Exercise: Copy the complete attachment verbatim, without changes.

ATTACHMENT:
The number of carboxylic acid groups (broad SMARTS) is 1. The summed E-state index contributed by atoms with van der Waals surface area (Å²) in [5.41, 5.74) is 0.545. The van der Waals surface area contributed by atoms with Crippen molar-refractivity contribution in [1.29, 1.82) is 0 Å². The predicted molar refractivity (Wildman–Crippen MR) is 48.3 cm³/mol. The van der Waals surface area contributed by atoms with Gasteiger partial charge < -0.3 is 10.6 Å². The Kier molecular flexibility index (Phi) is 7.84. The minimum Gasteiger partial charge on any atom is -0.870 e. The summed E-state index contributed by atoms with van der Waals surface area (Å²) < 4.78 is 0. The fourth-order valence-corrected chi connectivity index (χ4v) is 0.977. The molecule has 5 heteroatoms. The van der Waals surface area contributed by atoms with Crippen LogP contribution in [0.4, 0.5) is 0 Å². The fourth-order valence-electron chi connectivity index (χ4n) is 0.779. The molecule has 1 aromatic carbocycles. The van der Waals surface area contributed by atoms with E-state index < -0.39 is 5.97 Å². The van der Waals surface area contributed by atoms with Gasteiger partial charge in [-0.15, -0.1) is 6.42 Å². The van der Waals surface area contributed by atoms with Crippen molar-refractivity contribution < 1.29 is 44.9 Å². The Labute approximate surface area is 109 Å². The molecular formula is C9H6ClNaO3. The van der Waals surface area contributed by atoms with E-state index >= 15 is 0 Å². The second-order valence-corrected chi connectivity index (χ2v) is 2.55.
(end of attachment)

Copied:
The number of carboxylic acid groups (broad SMARTS) is 1. The summed E-state index contributed by atoms with van der Waals surface area (Å²) in [5.41, 5.74) is 0.545. The van der Waals surface area contributed by atoms with Crippen molar-refractivity contribution in [1.29, 1.82) is 0 Å². The predicted molar refractivity (Wildman–Crippen MR) is 48.3 cm³/mol. The van der Waals surface area contributed by atoms with Gasteiger partial charge < -0.3 is 10.6 Å². The Kier molecular flexibility index (Phi) is 7.84. The minimum Gasteiger partial charge on any atom is -0.870 e. The summed E-state index contributed by atoms with van der Waals surface area (Å²) < 4.78 is 0. The fourth-order valence-corrected chi connectivity index (χ4v) is 0.977. The molecule has 5 heteroatoms. The van der Waals surface area contributed by atoms with Crippen LogP contribution in [0.4, 0.5) is 0 Å². The fourth-order valence-electron chi connectivity index (χ4n) is 0.779. The molecule has 1 aromatic carbocycles. The van der Waals surface area contributed by atoms with E-state index < -0.39 is 5.97 Å². The van der Waals surface area contributed by atoms with Gasteiger partial charge in [-0.15, -0.1) is 6.42 Å². The van der Waals surface area contributed by atoms with Crippen molar-refractivity contribution < 1.29 is 44.9 Å². The Labute approximate surface area is 109 Å². The molecular formula is C9H6ClNaO3. The van der Waals surface area contributed by atoms with E-state index >= 15 is 0 Å². The second-order valence-corrected chi connectivity index (χ2v) is 2.55.